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Monday, June 14, 2021




Ehlers-Danlos syndrome is a heterogeneous disease of defective connective tissue production. There are many subtypes, most caused by defects in collagen formation or in the posttranslational modification of collagen. This grouping of diseases has been confusing because of the variable nature of the subtypes and the lack of a universally adopted classification system. Under the most recent system, there are 7 distinct subtypes; under the historical classification, there were 11 types. The new classification system has not been universally adopted, which contributes to the confusion. As the genetic defects behind each subtype are determined, researchers and clinicians will gain a better understanding of the syndrome.

Clinical Findings: Ehlers-Danlos syndrome is a grouping of connective tissue diseases. Each subtype is distinct and has a unique underlying genetic defect. Taken as a whole, the syndrome is estimated to occur in approximately 1 of every 400,000 persons. Because of the variation in phenotypic expression, the syndrome is likely underreported. Most cases are termed classic Ehlers-Danlos syndrome (formerly designated types I and II). The onset of signs and symptoms occurs in early childhood and can even be manifested at birth. Each subtype has a different mode of inheritance. Most are inherited in an autosomal dominant manner, with autosomal recessive inheritance the next most prolific mode of transmission. X-linked inheritance has been described. Ehlers-Danlos syndrome affects males and females equally.

Cutaneous findings are seen in most subtypes of the syndrome. The skin when stretched is hyperextensible, but it recoils to its resting position promptly and entirely after being released. Easy bruisability and excessive scarring are noticed soon after the child begins to crawl. The scarring has a characteristic “fish mouth” appearance, in that the normally thin linear scars stretch abnormally and leave a profoundly wider scar than would have been predicted. The scar tissue is extremely thinned and can appear translucent. The underlying vasculature can be seen prominently through the atrophic skin, further worsening the appearance of the scar tissue. Molluscoid pseudotumors and calcified subcutaneous nodules (spheroids) occur along regions of repetitive trauma. Epicanthic folds and elastosis perforans serpiginosa are two cutaneous findings that can be seen in cases of Ehlers-Danlos syndrome. Rare occurrences of blue sclerae have been reported.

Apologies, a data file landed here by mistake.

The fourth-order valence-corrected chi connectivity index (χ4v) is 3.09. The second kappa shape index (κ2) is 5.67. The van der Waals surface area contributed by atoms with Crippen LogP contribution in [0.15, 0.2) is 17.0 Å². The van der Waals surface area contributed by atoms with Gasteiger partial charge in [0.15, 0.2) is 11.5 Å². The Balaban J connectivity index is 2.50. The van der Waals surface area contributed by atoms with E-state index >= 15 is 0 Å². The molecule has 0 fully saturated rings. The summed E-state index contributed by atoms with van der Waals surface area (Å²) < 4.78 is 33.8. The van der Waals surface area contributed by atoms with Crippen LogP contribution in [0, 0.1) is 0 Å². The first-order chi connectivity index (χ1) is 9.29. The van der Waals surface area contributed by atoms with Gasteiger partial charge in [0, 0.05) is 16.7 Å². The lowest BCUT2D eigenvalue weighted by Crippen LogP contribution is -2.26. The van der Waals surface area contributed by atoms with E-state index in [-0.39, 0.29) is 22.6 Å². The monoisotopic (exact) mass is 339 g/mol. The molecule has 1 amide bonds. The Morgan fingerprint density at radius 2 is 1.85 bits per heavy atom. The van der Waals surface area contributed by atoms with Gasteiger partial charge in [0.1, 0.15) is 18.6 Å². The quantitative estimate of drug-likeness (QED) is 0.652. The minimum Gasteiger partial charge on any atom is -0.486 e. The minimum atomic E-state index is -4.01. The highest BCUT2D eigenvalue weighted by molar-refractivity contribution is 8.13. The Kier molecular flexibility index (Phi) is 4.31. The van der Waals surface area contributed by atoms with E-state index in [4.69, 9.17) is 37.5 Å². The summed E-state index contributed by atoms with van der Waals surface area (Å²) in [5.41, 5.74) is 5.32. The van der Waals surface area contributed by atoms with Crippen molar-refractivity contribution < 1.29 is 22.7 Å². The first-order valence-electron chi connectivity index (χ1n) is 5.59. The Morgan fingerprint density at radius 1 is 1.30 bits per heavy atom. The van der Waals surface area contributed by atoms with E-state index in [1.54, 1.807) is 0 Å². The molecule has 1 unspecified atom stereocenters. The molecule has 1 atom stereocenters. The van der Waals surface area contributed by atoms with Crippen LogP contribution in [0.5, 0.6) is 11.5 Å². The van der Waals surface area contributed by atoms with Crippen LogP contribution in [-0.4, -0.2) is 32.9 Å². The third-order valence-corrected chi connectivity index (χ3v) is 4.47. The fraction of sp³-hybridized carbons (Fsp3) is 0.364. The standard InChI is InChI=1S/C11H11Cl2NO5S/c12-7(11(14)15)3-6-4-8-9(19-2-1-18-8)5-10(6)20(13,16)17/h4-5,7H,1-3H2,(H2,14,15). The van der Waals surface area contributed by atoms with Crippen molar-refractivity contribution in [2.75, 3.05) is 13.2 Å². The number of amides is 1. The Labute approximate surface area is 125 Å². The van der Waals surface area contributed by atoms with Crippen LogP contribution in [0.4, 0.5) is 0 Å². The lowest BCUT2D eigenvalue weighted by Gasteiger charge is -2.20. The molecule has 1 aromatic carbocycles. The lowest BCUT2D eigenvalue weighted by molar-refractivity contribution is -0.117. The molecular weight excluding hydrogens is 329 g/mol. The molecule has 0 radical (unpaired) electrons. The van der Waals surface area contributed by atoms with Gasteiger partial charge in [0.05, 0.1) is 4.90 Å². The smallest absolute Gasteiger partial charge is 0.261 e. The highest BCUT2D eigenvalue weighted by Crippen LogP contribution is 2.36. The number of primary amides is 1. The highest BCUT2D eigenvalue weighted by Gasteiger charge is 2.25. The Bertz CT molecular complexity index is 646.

The major morbidity and mortality in Ehlers-Danlos syndrome is seen in the vascular subtype (type IV). Vascular-type Ehlers-Danlos is subdivided into three similar variants and is caused by a defect in the COL3A1 gene. The skin in this subtype is not hyperextensible but is rather translucent. Joint laxity is minimally present or not at all. Individuals with this subtype are more prone than others with Ehlers-Danlos syndrome to arterial aneurysms and rupture leading to death. Both large and medium-sized vessels are involved. The wall of the colon is easily ruptured, and abdominal pain in these patients can be an impending sign of colonic rupture.

Pathogenesis: Most forms of Ehlers-Danlos syndrome are caused directly by a genetic defect in collagen synthesis or indirectly by a defect in posttranslational modification of collagen. These defects lead to an abnormal amount as well as abnormal functioning of the underlying collagen and the properties it imparts to the connective tissue. The vascular subtype is caused by a defect in the COL3A1 gene that leads to minimal or no functional type III collagen. Because type III collagen is a critical component of the walls of the vasculature and colon, these structures are weakened and are prone to distention and breakage. Classic Ehlers-Danlos syndrome is caused by defects in the COL5A1 and COL5A2 genes that lead to defective type V collagen. Defects in the enzymes lysyl hydroxylase and procollagen peptidase, which are responsible for post-translational modifications of collagen, are present, respectively, in the kyphoscoliosis and dermatosparaxis subtypes of Ehlers-Danlos syndrome.

Treatment: Patients with Ehlers-Danlos syndrome need to be under the supervision of a pediatrician who understands the disease. Referral to tertiary care centers is an appropriate course of action. Patients need to avoid unnecessary trauma. They should refrain from contact sports. The orthopedic complications can be treated by an experienced orthopedic surgeon. Patients with vascular-type Ehlers-Danlos syndrome need to be monitored routinely by a cardiologist and a cardiothoracic surgeon. This subtype is the most difficult to manage because of its unpredictable nature.

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